Genesis is a word that simply means beginning. Here in chapter one, we find both the beginning of the Bible and the beginning of Creation. We learn that we have a God who can create energy, matter, waves, time, life, and us by his very words. I find this to...
Into the spectacle-loving world, with all of its spectacle makers and spectacle-making industries, came the grandest Spectacle ever devised in the mind of God and brought about in world history—the cross of Christ. It is the hinge of history where all time collides, where all human spectacles meet one unsurpassed, cosmic, divine spectacle.
The goal of crucifixion was nothing short of the “elimination of victims from consideration as members of the human race,” a “ritualized extermination” of offenders unfit to live. It was role play, says one theologian—“the mocking and jeering that accompanied crucifixion were not only allowed, they were part of the spectacle and were programmed into it.”
As the Gospel of Luke tells us: “the crowds . . . had assembled for this spectacle” (23:48). Scripture foreshadowed that Christ would see the masses “stare and gloat over me” (Psalm 22:17). This theatrical enactment of sadism inside the human heart drew a large crowd. And they saw a show! A man mocked, scorned, beaten, bloodied, and raised up on a tree. But they also saw creation shudder. The earth winced. The temple curtain split top to bottom. The noonday sun was eclipsed for three hours. Tombs broke open. The dead bodies of many Christians were raised to life.
The death of Jesus Christ was not just another crucifixion spectacle; it was the pinnacle of all crucifixion spectacles. For the Romans, “every cross was a mocking throne for rebels,” but the cross of Christ “was a parodic coronation and enthronement.” The cross of Christ was the greatest spectacle in cosmic history for what it ironically subverted. There on the hill of Calvary, Christ “disarmed the powers and authorities,” and in his victory, “he made a public spectacle of them, triumphing over them by the cross” (Colossians 2:15, NIV). To die on a tree was to die under the curse of God. But by hanging on a tree, Christ became a curse for us.
From this moment on, God intended all human gaze to center on this climactic moment. It is as if God says to us: “This is my beloved Son, crucified for you, a Spectacle to capture your heart forever!”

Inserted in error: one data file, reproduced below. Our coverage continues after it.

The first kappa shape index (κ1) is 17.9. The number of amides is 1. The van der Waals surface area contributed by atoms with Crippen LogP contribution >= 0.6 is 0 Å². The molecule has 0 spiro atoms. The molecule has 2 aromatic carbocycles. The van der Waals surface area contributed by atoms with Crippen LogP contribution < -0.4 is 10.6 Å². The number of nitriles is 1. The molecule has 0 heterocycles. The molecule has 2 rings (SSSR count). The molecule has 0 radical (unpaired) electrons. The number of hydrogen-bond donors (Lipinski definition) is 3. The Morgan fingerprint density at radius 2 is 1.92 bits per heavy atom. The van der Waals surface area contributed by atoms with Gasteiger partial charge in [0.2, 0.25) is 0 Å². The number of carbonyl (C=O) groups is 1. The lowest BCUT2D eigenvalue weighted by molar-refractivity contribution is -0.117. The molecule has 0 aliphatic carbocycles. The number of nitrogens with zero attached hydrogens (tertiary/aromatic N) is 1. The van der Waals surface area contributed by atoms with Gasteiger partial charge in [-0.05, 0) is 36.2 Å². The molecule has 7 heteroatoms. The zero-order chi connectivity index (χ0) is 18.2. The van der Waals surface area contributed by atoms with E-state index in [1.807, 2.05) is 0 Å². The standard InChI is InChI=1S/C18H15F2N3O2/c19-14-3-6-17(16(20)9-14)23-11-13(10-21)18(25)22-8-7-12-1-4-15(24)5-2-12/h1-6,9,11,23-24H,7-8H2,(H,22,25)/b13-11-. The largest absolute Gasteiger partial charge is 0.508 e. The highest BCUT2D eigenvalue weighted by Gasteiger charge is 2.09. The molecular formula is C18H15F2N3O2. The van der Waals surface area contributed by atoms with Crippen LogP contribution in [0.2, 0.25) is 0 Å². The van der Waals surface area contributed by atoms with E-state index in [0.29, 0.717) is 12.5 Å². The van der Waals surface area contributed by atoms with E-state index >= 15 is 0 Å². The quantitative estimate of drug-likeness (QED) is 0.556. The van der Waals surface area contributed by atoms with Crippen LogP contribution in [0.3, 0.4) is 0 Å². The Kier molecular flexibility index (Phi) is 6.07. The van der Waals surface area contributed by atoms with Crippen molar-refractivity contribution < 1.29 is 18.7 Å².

Or, as Augustine said in the age of Roman spectacles, “Do not think, brethren, that our Lord God has dismissed us without spectacles.” No, for there is nothing greater in the world to see than this: “the lion vanquished by the blood of the Lamb.” By divine design, Christians are pro-spectacle, and we give our entire lives to this great Spectacle, now historically past and presently invisible.
By faith, this ultimate Spectacle is now the life I live. The supreme spectacle of the cross brings a cosmic collision with the spectacles of this world. And we’re in the middle. I have now been crucified to the world, and the world has been crucified to me. Our response to the ultimate spectacle of the cross of Christ defines us.
Depending on how you see it, the cross is one of two spectacles—the mocking of a faux king, or the coronation of the true King of the universe. The cross was either a tragic misunderstanding and a ruthless murder of an innocent man, or it was a preplanned spectacle orchestrated by God to display to the world a beauty unsurpassed.
The spectacle of Christ is driven home in conversion when I look back on my life and see that my sins stabbed holes in the bloodied body of Christ. He who loves me, I have pierced. To unfallen eyes—and to redeemed eyes— the cross was a spectacle that this world has never, and will never, rival in weight or significance or glory.
So it is wholly appropriate for theologian John Murray to brand the cross of Jesus Christ as “the most solemn spectacle in all history, a spectacle unparalleled, unique, unrepeated, and unrepeatable.”
Like the venomous snake cast in bronze and raised up as a healing spectacle to cure thousands of poisoned bodies, Christ’s broken body was raised up on a Roman cross as a healing spectacle to revive millions of sinful souls.